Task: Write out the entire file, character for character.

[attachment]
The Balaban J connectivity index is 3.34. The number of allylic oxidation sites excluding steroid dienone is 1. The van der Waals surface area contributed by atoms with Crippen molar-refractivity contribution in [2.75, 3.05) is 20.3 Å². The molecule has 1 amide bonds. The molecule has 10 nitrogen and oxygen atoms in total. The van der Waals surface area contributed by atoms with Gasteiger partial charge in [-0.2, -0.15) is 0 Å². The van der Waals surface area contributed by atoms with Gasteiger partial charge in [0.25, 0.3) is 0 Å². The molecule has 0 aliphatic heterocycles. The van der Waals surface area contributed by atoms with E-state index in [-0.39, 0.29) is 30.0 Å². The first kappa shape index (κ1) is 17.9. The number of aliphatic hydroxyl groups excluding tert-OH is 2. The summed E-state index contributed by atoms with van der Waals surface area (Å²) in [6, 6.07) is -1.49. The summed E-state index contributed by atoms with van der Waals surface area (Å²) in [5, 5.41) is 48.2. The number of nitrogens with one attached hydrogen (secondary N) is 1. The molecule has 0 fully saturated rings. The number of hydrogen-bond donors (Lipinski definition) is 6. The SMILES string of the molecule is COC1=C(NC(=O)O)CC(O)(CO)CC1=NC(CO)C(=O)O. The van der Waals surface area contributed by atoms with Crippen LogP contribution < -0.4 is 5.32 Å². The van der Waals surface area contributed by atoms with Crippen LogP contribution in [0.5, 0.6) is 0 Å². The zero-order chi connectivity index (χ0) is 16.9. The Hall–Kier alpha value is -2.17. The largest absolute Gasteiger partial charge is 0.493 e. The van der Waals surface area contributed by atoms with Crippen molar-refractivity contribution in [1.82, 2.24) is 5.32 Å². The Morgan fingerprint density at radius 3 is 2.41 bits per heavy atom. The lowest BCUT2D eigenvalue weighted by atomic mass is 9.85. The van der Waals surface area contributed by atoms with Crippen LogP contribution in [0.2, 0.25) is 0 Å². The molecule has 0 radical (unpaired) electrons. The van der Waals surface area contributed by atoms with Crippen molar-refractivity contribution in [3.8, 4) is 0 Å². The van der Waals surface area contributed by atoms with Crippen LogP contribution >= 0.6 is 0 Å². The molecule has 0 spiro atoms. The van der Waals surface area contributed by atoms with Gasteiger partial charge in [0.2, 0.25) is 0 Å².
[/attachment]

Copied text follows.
The Balaban J connectivity index is 3.34. The number of allylic oxidation sites excluding steroid dienone is 1. The van der Waals surface area contributed by atoms with Crippen molar-refractivity contribution in [2.75, 3.05) is 20.3 Å². The molecule has 1 amide bonds. The molecule has 10 nitrogen and oxygen atoms in total. The van der Waals surface area contributed by atoms with Gasteiger partial charge in [-0.2, -0.15) is 0 Å². The van der Waals surface area contributed by atoms with Gasteiger partial charge in [0.25, 0.3) is 0 Å². The molecule has 0 aliphatic heterocycles. The van der Waals surface area contributed by atoms with E-state index in [-0.39, 0.29) is 30.0 Å². The first kappa shape index (κ1) is 17.9. The number of aliphatic hydroxyl groups excluding tert-OH is 2. The summed E-state index contributed by atoms with van der Waals surface area (Å²) in [6, 6.07) is -1.49. The summed E-state index contributed by atoms with van der Waals surface area (Å²) in [5, 5.41) is 48.2. The number of nitrogens with one attached hydrogen (secondary N) is 1. The molecule has 0 fully saturated rings. The number of hydrogen-bond donors (Lipinski definition) is 6. The SMILES string of the molecule is COC1=C(NC(=O)O)CC(O)(CO)CC1=NC(CO)C(=O)O. The van der Waals surface area contributed by atoms with Crippen LogP contribution < -0.4 is 5.32 Å². The van der Waals surface area contributed by atoms with Crippen LogP contribution in [0.5, 0.6) is 0 Å². The zero-order chi connectivity index (χ0) is 16.9. The Hall–Kier alpha value is -2.17. The largest absolute Gasteiger partial charge is 0.493 e. The van der Waals surface area contributed by atoms with Crippen molar-refractivity contribution in [1.82, 2.24) is 5.32 Å². The Morgan fingerprint density at radius 3 is 2.41 bits per heavy atom. The lowest BCUT2D eigenvalue weighted by atomic mass is 9.85. The van der Waals surface area contributed by atoms with Crippen LogP contribution in [0.2, 0.25) is 0 Å². The molecule has 0 radical (unpaired) electrons. The van der Waals surface area contributed by atoms with Crippen molar-refractivity contribution in [3.8, 4) is 0 Å². The van der Waals surface area contributed by atoms with Crippen LogP contribution >= 0.6 is 0 Å². The molecule has 0 spiro atoms. The van der Waals surface area contributed by atoms with Gasteiger partial charge in [0.2, 0.25) is 0 Å².